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No, it does not matter 2.2 or 2.5. With every inline 4 cylinder automotive engine where I needed to pay attention to the firing order, it has been 1-3-4-2. And that includes the Ford 1.9, 2.3, Mazda B engine, Hyundai G4JS, and even the GM Quad 4 engines. It pretty much has to be since cylinders 1 and 4 are partners as well as 2 and 3 on at least the vast majority of I-4 engines.

The classic Volvo 4 cyl engines were as well, just to name another.
 

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...and keep in mind that on Ford "V" configuration engines, they number their cylinders differently. The "right bank" would be cylinders 1234 and the "left bank" would be 5678 on an 8 cylinder engine. I can't say how many other manufacturers do it that way. A Ford V-6 firing order of 1-4-2-5-3-6 would be the same as 1-2-3-4-5-6 in "Chevy/Chrysler talk" simply because they label their cylinders differently.
 

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Discussion Starter #23
Thanks, you guys are always so helpful. I'm so glad I found this site a few years ago. You guys, especially Turismolover22 have been my car's savior. :thumb:

By the way when is it gonna stop saying new guy by my name? I'm not new anymore.LOL
 

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Discussion Starter #26
I'm back, hope everyone had a Merry Christmas. Next question is... I had p/s pump and oil pan gasket replaced because of leaking. I'm still getting oil and it is oil on my timing belt. What could I check next? Valve cover gasket doesn't seem to be leaking. Also, since I'm getting oil on belt, I've been using brake fluid spray on belt to try and keep it clean. I'm worried about belt getting ruined from oil. Now, I know p/s fluid will eat it up but how about oil. In case I can't get to it right away. And does it hurt to use b/f spray cleaner on belt? Some one suggested going and having dye test done to see where leak is coming from. Is that a good idea? Didn't know they could do that with oil. OK enough questions. :confused:
 

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If oil is getting on the belt it is probably coming from either the Front Cam Seal or the Front Crank Seal.

You can easily remove the upper timing cover to look at the Front Cam Seal.
The Crank Seal is located behind the lower timing cover and cannot be seen without removal of all components that would be removed to replace the timing belt.

Oil will cause rubber to deteriorate/swell/soften so you want to get the condition corrected as soon as you can.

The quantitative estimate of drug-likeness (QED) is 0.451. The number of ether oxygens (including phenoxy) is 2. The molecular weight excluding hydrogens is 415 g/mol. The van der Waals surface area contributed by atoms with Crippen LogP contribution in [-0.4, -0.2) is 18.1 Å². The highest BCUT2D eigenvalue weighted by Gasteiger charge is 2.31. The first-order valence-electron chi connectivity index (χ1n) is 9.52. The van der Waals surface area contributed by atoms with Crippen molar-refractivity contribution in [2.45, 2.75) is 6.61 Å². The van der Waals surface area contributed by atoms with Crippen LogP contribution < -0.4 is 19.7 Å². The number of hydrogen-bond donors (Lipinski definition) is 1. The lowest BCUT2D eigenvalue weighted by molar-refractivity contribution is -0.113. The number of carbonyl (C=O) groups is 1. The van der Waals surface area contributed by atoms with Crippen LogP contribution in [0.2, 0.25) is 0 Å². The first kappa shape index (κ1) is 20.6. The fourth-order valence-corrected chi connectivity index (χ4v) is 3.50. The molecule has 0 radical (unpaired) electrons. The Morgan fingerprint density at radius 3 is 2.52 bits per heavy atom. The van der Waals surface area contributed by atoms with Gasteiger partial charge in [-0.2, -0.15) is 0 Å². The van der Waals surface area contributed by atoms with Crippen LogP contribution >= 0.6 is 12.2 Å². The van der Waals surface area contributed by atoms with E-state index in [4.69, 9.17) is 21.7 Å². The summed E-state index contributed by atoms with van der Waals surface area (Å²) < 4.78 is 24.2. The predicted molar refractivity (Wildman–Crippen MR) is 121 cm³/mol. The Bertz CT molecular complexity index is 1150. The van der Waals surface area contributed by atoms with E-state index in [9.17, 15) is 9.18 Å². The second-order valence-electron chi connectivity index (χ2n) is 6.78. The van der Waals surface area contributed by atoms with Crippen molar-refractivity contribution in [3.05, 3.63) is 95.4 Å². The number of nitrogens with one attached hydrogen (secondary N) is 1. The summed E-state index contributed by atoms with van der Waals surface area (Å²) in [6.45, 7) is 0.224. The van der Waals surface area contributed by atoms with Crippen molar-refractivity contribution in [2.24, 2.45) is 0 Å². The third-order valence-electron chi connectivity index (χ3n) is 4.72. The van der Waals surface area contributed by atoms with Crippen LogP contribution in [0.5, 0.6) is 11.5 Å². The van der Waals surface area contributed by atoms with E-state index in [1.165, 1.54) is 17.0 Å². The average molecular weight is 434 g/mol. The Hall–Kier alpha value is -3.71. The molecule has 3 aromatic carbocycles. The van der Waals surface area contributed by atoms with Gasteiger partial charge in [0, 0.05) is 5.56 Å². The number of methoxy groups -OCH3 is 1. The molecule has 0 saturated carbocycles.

Brake Cleaner is used to clean almost everything that is covered with oil/grease(melts certain plastics)so occasionally spraying the belt should not be harmful.

Before installing dye be sure the entire engine compartment top and bottom are cleaned of all oil/grease so you can easily see new leaks.
Also, if you drive the vehicle before locating the leak the wind will/may blow the oil around making it more difficult to locate the origin of the leak.
 

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I personally would not use brake cleaner on your belt. It will shorten the lifespan of the belt. It's meant to remove grease/oil. Rubber is made from petroleum. Short term it could cause more damage than not, and will dry out the belt and cause it to crack long term.
 

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Power steering fluid, transmission fluid, and engine oil all have similar effects on rubber, and keep in mind that there are different kinds of rubber out there. Belts are not particularly happy with oil, but unless it soaks in it constantly and swells the rubber, it'll probably be okay. Brake fluid probably doesn't do the timing belt any good, but it is likely the lesser evil. It is what I would use to clean the belt. it is either that, or get a new belt.

If these cam, crank, and intermediate shaft seals are original, there is a very high probability that the rubber from which they are made is now rock hard like plastic and it'll crack and such. its time for new ones. Also, it always seems to happen to me when I install them, the metal spring that keeps the seal tight against the shaft slips out as the seal lip is flipped during installation. In addition, the shaft itself can have some significant imperfections that can tear up a seal in short order or just not make a good seal.

For all I know, the person who owned the car before you had it all apart and never even bothered to install a crankshaft seal. And yes, I have seen that before!
 

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Discussion Starter #30
Next question, As I was driving last nite Friday in all the rain there aws a lot of water built up, everytime I went through water my alternator gauge would drop and power went down, like wipers real slow, sluggish. It would come back up in a little time. Sound like a loose belt, or should I have alternator (which I just put in 8 months ago) checked.
 

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Loose or slipping belt. My truck does that and the alt is near the bottom too. Water just gets on the belt and usually your alt pulley or crank pulley starts to slip till it "squeals" as it is drying off and slipping until it gets back to speed. If it doesnt do it during normal operation, and only from the occasional puddle, i personally would chalk it up to water splashing.
 

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Do you still have the belt guard inside the passenger wheel well?
It helps to prevent water and other debris from getting into the belt system.
If you can "SEE" the engine from the wheel well, the guard is missing.
 
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